In the last decade, the UK has seen nine housing ministers, a financial crash that hit the property sector hard and countless promises by government to put more homes on British streets. In among this change, the finance landscape for developers has become beset by obstacles as traditional lenders increasingly close their doors to those seeking funds for projects.
In plans laid out to the public in September, Gavin Barwell MP, the government’s new housing minister, committed to include the provision of rental accommodation in its target to build 200,000 starter homes by the end of the decade. This effort to refocus the government’s pledge was not surprising, considering Theresa May’s comprehensive overhaul of Conservative infrastructural policy.
The housing minister’s speech played to the prime minister’s tune of pragmatism and productivity as he outlined how government priorities are shifting from a measured objective to increase homeownership to the provision of homes through diverse tenure arrangements.
It is welcoming news to hear that this government seeks to balance efforts to increase the number of homeowners with measures to increase affordability for all. By promoting the role of developers in the private rented sector, Barwell has gone some way to demonstrate what is meant by a renewed industrial policy: a focus on supply. This offers a significant opportunity for alternative lenders to drive momentum behind small-scale developers’ efforts to increase housing capacity.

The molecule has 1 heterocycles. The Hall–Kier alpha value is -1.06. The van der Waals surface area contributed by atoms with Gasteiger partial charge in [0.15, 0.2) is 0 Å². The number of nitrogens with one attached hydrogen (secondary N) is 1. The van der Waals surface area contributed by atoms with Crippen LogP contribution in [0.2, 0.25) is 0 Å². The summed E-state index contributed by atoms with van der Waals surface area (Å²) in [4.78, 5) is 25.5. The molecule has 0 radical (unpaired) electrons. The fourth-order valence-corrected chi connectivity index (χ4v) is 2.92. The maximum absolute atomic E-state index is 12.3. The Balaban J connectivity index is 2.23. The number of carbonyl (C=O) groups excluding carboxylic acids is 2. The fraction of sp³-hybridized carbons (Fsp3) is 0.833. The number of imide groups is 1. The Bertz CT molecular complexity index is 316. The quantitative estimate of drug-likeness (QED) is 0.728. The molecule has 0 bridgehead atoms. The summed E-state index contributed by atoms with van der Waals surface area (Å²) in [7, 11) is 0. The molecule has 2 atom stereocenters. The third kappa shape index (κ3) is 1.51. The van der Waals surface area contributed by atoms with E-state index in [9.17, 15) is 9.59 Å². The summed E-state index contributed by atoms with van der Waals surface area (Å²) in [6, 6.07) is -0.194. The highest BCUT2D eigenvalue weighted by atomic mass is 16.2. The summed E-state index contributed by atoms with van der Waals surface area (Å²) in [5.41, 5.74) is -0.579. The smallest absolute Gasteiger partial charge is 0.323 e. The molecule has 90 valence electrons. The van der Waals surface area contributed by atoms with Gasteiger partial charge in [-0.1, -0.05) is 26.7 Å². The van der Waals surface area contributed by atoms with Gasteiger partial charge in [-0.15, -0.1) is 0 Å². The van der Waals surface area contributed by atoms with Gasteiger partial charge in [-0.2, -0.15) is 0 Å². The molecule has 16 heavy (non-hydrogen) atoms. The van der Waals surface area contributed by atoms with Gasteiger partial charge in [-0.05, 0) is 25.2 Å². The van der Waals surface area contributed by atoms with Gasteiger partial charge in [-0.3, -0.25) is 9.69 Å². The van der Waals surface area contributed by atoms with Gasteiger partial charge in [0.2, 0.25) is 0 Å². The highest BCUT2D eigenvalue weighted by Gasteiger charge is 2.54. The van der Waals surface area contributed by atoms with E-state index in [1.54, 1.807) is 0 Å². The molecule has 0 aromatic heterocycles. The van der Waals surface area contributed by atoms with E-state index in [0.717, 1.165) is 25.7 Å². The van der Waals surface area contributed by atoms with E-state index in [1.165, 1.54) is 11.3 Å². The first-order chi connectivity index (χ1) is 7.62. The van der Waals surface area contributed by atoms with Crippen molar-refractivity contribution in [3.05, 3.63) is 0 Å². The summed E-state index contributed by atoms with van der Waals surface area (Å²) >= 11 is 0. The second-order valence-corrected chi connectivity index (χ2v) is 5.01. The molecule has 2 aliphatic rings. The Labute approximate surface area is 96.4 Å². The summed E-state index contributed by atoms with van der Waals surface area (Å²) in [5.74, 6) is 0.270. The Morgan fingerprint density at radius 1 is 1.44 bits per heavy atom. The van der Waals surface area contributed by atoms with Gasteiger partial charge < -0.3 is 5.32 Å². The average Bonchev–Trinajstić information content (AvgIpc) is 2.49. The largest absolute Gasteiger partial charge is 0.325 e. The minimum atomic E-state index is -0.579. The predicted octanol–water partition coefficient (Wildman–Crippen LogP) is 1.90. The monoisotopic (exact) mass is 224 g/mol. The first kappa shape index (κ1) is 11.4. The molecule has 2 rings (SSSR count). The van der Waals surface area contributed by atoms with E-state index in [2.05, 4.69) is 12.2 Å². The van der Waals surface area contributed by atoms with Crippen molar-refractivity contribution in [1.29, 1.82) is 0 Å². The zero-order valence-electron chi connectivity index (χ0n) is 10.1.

The effects of the housing crisis will only be alleviated if policy initiatives from the Department for Communities and Local Government and Number 10 are matched with action that is co-ordinated with a wide range of industry players. Barwell called for the release of institutional funds to the PRS, touching upon the crucial role of development finance in getting projects off the ground.
If supply is to be increased, developers will require support to access the funds needed to see projects through to completion. Since the financial crash, this has become a real issue for SME developers whose opportunities to access finance from mainstream lenders have sharply decreased.
Banks and building societies once dominated the housebuilding finance market, but their share has shrunk by more than 20 per cent since 2008. Many of these organisations’ appetites for lending has been stymied by the shockwaves still felt by the credit crunch, while, for others, their capital adequacy requirements make development finance a less than attractive prospect.
Non-bank lenders are now plugging that finance gap, with lower operating costs and significantly less burdensome capital requirements. By the end of 2014, alternative lenders and debt finance providers were servicing 14 percent of the development market, proving a clear need in the industry for swift and affordable finance. This trend is only set to grow.
LendInvest, the UK’s leading online mortgage lender, is building technology that makes it easier and faster for creditworthy, professional borrowers to access mortgage finance, and gives more people access to invest in property finance. By extending the availability of finance, we seek to scale out the market to allow a greater number of small-scale developers to access and utilise finance.
As development finance is increasingly provided by non-bank lenders, the government should explore how partnerships with alternative lenders, both locally and mandated by central government, can underline stimulus for housebuilding in a comprehensive industrial strategy.
The housing minister has made the right move in diversifying the housing supply remedy to include a greater number of initiatives. In order to provide the one million homes the Conservatives promised to deliver in their 2015 manifesto, Barwell will need to call on the new generation of development finance businesses to help increase the UK’s housing stock.
Ian Thomas is a co-founder of LendInvest, the online platform for property lending and investing